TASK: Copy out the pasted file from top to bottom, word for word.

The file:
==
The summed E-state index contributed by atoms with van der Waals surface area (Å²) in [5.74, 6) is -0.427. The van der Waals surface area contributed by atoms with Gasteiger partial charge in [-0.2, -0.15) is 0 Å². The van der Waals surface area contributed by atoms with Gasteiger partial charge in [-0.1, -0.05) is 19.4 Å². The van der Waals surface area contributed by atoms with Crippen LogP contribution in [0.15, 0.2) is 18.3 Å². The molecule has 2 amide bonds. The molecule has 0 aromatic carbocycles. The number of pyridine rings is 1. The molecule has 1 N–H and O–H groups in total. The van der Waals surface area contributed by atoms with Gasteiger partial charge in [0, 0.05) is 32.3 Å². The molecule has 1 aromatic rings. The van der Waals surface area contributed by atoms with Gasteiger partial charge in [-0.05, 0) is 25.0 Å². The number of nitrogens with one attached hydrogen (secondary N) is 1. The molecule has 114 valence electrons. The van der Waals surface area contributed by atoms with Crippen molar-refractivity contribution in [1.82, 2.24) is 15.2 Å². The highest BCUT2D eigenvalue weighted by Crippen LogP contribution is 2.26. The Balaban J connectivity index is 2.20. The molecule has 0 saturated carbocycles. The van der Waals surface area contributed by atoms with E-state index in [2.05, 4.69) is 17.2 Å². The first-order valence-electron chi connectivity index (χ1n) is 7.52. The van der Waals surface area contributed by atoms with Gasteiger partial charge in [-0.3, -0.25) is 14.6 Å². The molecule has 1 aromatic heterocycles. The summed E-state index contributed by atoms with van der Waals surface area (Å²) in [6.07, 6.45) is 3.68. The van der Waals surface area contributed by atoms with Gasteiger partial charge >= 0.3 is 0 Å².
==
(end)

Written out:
The summed E-state index contributed by atoms with van der Waals surface area (Å²) in [5.74, 6) is -0.427. The van der Waals surface area contributed by atoms with Gasteiger partial charge in [-0.2, -0.15) is 0 Å². The van der Waals surface area contributed by atoms with Gasteiger partial charge in [-0.1, -0.05) is 19.4 Å². The van der Waals surface area contributed by atoms with Crippen LogP contribution in [0.15, 0.2) is 18.3 Å². The molecule has 2 amide bonds. The molecule has 0 aromatic carbocycles. The number of pyridine rings is 1. The molecule has 1 N–H and O–H groups in total. The van der Waals surface area contributed by atoms with Gasteiger partial charge in [0, 0.05) is 32.3 Å². The molecule has 1 aromatic rings. The van der Waals surface area contributed by atoms with Gasteiger partial charge in [-0.05, 0) is 25.0 Å². The number of nitrogens with one attached hydrogen (secondary N) is 1. The molecule has 114 valence electrons. The van der Waals surface area contributed by atoms with Crippen molar-refractivity contribution in [1.82, 2.24) is 15.2 Å². The highest BCUT2D eigenvalue weighted by Crippen LogP contribution is 2.26. The Balaban J connectivity index is 2.20. The molecule has 0 saturated carbocycles. The van der Waals surface area contributed by atoms with E-state index in [2.05, 4.69) is 17.2 Å². The first-order valence-electron chi connectivity index (χ1n) is 7.52. The van der Waals surface area contributed by atoms with Gasteiger partial charge in [-0.3, -0.25) is 14.6 Å². The molecule has 1 aromatic heterocycles. The summed E-state index contributed by atoms with van der Waals surface area (Å²) in [6.07, 6.45) is 3.68. The van der Waals surface area contributed by atoms with Gasteiger partial charge >= 0.3 is 0 Å².